FIDE General Assembly determined that the 2028 Chess Olympiad will be held in Abu Dhabi, UAE. Some 42 years after UAE hosted arguably the best Olympiad in history in 1986, the country seeks to host the world’s most important chess event. This event includes all member federations, and concurrent sessions are held to conduct the business of FIDE, the world’s governing body. Two federations offered bids and gave credible presentations showing various aspects of their planning.
The UAE had an impressive 18-minute presentation (starting 3:04:00) touting its financial attraction and world-class tourist accommodations. The General Secretary of Abu Dhabi Sports Council, HE Aref Hamad Al-Awani, gave his blessings, promising a memorable event and full commitment to visiting federations and guests. They emphasized accessibility of the disabled, which was promoted by hosting the Special Olympics in 2019 in Abu Dhabi, UAE.
The UAE showed a video (starting at 3:08:57) that gave an impressive visualization of their offerings. It included imagery from previous UAE events (i.e., tennis, golf, motorsports, football, cycling, athletics), an aerial tour of the famous landmarks, and a guided tour of the facilities. Interspersed in the video were various images of chess players competing in events in the UAE. A great emphasis was placed on the visa process, which has been so difficult for many countries to navigate, especially when the Olympiad was held in European countries. The bid was presented at 15.3 million euros.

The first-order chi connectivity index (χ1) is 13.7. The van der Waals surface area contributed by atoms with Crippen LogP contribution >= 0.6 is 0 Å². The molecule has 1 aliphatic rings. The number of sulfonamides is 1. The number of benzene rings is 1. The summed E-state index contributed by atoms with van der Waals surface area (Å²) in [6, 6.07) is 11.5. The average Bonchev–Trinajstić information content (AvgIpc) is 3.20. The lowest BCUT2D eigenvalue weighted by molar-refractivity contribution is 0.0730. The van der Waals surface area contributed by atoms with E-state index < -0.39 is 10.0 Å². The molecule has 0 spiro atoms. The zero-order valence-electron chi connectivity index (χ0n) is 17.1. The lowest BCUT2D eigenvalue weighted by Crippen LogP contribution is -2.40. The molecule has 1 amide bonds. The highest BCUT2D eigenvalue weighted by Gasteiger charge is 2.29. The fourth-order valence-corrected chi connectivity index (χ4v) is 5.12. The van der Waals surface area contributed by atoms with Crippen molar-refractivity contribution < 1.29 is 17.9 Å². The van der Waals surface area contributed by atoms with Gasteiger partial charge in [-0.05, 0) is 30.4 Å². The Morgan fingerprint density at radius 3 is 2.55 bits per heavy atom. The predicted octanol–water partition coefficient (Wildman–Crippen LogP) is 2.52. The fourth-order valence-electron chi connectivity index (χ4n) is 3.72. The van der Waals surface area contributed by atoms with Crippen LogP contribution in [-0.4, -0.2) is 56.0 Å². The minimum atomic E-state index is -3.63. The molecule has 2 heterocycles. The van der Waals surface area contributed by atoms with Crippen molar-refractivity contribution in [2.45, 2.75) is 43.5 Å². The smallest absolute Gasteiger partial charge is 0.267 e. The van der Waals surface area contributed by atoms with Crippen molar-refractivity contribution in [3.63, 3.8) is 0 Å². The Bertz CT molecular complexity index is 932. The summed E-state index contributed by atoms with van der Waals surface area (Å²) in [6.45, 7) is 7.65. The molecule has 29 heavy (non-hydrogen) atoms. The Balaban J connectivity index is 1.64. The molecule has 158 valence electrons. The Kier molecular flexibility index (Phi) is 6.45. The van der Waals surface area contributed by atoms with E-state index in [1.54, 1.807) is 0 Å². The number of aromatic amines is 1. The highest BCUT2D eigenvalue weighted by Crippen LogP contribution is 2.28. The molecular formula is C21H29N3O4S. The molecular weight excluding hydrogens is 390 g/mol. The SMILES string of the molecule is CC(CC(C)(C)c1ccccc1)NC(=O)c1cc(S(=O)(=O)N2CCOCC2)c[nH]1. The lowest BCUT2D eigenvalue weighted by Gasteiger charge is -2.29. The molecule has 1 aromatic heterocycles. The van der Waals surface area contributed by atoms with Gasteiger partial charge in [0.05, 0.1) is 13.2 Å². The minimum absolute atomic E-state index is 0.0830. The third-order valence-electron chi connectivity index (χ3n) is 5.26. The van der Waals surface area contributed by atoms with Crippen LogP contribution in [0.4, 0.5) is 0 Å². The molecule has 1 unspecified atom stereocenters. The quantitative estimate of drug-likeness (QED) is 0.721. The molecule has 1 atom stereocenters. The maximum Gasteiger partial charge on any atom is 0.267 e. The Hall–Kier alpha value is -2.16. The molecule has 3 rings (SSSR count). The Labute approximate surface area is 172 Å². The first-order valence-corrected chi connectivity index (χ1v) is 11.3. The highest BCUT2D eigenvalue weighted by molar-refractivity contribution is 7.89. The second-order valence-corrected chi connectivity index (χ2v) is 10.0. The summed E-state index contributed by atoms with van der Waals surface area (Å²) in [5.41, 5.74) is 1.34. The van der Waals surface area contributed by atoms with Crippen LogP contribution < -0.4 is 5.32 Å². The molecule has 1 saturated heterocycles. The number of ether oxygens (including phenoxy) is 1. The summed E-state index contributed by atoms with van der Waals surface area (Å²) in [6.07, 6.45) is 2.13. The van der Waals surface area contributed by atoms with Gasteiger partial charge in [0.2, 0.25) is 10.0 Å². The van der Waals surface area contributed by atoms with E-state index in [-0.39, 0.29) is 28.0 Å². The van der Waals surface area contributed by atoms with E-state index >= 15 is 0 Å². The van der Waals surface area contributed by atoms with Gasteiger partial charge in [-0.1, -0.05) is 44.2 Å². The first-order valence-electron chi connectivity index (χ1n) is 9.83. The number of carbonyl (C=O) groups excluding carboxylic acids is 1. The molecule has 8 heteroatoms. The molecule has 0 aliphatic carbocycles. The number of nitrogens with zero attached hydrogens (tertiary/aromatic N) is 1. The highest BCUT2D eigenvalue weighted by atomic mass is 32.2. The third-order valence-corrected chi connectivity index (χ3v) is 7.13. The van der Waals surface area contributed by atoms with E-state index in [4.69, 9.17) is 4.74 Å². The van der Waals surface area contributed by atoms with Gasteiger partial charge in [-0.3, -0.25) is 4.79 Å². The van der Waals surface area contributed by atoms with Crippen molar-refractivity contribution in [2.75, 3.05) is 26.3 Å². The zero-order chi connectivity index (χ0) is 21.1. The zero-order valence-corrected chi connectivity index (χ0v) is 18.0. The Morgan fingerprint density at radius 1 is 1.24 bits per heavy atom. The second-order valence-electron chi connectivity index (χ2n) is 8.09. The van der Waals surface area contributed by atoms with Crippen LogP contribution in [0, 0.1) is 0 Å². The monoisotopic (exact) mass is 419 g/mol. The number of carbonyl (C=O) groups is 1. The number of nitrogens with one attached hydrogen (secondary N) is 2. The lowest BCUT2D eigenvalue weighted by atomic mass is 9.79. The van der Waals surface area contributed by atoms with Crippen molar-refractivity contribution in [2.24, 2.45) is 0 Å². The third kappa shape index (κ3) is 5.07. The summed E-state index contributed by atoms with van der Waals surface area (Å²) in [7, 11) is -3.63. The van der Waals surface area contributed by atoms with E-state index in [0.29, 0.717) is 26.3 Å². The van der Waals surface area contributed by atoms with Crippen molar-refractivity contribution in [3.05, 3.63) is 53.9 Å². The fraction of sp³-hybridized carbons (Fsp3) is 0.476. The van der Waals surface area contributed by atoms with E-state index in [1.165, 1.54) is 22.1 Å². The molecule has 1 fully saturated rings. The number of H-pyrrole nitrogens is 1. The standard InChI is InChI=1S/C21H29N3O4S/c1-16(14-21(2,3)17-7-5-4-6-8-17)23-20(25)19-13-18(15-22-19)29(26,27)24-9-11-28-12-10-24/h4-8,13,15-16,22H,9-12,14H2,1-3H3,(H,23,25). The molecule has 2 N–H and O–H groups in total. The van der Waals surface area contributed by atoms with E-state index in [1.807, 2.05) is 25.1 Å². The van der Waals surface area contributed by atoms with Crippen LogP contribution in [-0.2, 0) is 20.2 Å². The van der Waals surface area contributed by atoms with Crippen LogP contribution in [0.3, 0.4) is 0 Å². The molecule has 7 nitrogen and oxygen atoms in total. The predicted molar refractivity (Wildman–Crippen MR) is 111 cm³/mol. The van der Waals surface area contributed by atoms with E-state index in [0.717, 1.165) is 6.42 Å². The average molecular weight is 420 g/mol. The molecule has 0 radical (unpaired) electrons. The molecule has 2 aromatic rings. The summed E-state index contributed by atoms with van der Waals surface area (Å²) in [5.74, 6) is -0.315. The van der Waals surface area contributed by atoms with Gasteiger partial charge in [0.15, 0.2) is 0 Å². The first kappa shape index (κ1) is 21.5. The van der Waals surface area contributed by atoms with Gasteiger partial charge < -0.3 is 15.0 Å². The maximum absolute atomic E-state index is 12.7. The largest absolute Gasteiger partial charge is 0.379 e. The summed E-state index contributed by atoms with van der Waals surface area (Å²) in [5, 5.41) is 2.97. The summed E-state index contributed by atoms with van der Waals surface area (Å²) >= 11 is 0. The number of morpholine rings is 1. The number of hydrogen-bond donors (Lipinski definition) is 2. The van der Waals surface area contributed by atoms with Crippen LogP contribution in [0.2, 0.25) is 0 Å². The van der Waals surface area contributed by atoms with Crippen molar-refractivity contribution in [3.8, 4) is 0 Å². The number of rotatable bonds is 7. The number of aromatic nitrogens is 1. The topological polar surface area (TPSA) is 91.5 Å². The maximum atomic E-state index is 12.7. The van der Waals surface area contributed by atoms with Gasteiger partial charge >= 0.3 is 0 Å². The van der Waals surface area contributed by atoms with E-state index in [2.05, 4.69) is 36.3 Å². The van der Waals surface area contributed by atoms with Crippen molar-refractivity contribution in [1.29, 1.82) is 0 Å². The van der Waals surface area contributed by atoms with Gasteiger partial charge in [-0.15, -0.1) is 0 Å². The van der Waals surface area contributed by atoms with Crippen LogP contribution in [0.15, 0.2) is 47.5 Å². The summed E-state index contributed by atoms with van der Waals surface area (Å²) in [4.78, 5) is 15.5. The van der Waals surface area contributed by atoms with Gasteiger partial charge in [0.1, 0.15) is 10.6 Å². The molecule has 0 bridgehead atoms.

Abu Dhabi Olympiad Bid (Annex 5.5.1)
Genova then assumed the floor and began laying out a vision for the 2028 Chess Olympiad with an 18 million euro bid. At the top of the pitch was an appeal to developing federations in Africa, Asia, and Latin America by pledging one million euros for chess development and training in these regions. The idea is to prepare them for the event and provide additional support for their inclusion.
There was an impressive display of Genova infrastructure where all the festivities will be held. The venue is along the waterfront, where a major project is underway to provide a state-of-the-art facility where all the games will be played under one roof. One of the novel ideas is the international exhibition area to provide booth space for every federation to promote their activities, market their country for tourism, and network with other delegations.
The hotels would be no further than ten minutes from the venue. In past Olympiads, there were situations where smaller federations were as much as an hour away from the venue. Even in Chennai, the lodging was far away, but they handled the logistics well. However, one unfortunate example was Dresden, Germany, where there were a number of “zero tolerance” forfeitures due to transportation issues (i.e., public trams). Players had to ride with German pedestrians to get to the venue.